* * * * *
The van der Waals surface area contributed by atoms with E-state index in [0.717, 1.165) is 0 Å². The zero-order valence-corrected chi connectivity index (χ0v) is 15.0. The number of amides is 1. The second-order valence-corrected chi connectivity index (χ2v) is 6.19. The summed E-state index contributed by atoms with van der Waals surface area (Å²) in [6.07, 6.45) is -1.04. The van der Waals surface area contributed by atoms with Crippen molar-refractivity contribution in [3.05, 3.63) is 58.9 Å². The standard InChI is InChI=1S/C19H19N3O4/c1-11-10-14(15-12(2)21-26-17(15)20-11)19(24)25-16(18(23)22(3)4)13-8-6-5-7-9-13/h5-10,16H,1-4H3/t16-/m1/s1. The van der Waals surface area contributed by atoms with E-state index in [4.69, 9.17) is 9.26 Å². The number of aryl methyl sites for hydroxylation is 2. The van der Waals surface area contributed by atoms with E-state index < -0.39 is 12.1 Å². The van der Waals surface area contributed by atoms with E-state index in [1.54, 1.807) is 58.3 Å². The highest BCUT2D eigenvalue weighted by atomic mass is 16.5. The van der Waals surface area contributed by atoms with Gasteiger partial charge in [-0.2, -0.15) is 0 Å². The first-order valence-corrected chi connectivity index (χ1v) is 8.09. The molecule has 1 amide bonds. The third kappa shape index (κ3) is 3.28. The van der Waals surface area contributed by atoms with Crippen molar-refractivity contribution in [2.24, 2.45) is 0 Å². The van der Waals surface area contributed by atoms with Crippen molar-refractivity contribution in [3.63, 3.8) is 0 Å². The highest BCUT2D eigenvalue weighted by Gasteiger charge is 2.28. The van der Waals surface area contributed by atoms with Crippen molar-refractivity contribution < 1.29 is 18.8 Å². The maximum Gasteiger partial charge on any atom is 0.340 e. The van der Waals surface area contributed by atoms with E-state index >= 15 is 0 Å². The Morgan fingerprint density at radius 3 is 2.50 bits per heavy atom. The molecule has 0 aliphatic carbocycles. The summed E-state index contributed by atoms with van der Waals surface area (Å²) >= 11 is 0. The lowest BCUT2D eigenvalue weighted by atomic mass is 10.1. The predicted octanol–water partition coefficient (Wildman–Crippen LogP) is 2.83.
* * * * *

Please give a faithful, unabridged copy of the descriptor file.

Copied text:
The van der Waals surface area contributed by atoms with E-state index in [0.717, 1.165) is 0 Å². The zero-order valence-corrected chi connectivity index (χ0v) is 15.0. The number of amides is 1. The second-order valence-corrected chi connectivity index (χ2v) is 6.19. The summed E-state index contributed by atoms with van der Waals surface area (Å²) in [6.07, 6.45) is -1.04. The van der Waals surface area contributed by atoms with Crippen molar-refractivity contribution in [3.05, 3.63) is 58.9 Å². The standard InChI is InChI=1S/C19H19N3O4/c1-11-10-14(15-12(2)21-26-17(15)20-11)19(24)25-16(18(23)22(3)4)13-8-6-5-7-9-13/h5-10,16H,1-4H3/t16-/m1/s1. The van der Waals surface area contributed by atoms with E-state index in [4.69, 9.17) is 9.26 Å². The number of aryl methyl sites for hydroxylation is 2. The van der Waals surface area contributed by atoms with E-state index < -0.39 is 12.1 Å². The van der Waals surface area contributed by atoms with E-state index in [1.54, 1.807) is 58.3 Å². The highest BCUT2D eigenvalue weighted by atomic mass is 16.5. The van der Waals surface area contributed by atoms with Gasteiger partial charge in [-0.2, -0.15) is 0 Å². The first-order valence-corrected chi connectivity index (χ1v) is 8.09. The molecule has 1 amide bonds. The third kappa shape index (κ3) is 3.28. The van der Waals surface area contributed by atoms with Crippen molar-refractivity contribution in [2.24, 2.45) is 0 Å². The van der Waals surface area contributed by atoms with Crippen molar-refractivity contribution in [3.63, 3.8) is 0 Å². The highest BCUT2D eigenvalue weighted by Gasteiger charge is 2.28. The van der Waals surface area contributed by atoms with Crippen molar-refractivity contribution < 1.29 is 18.8 Å². The maximum Gasteiger partial charge on any atom is 0.340 e. The van der Waals surface area contributed by atoms with E-state index >= 15 is 0 Å². The Morgan fingerprint density at radius 3 is 2.50 bits per heavy atom. The molecule has 0 aliphatic carbocycles. The summed E-state index contributed by atoms with van der Waals surface area (Å²) >= 11 is 0. The lowest BCUT2D eigenvalue weighted by atomic mass is 10.1. The predicted octanol–water partition coefficient (Wildman–Crippen LogP) is 2.83.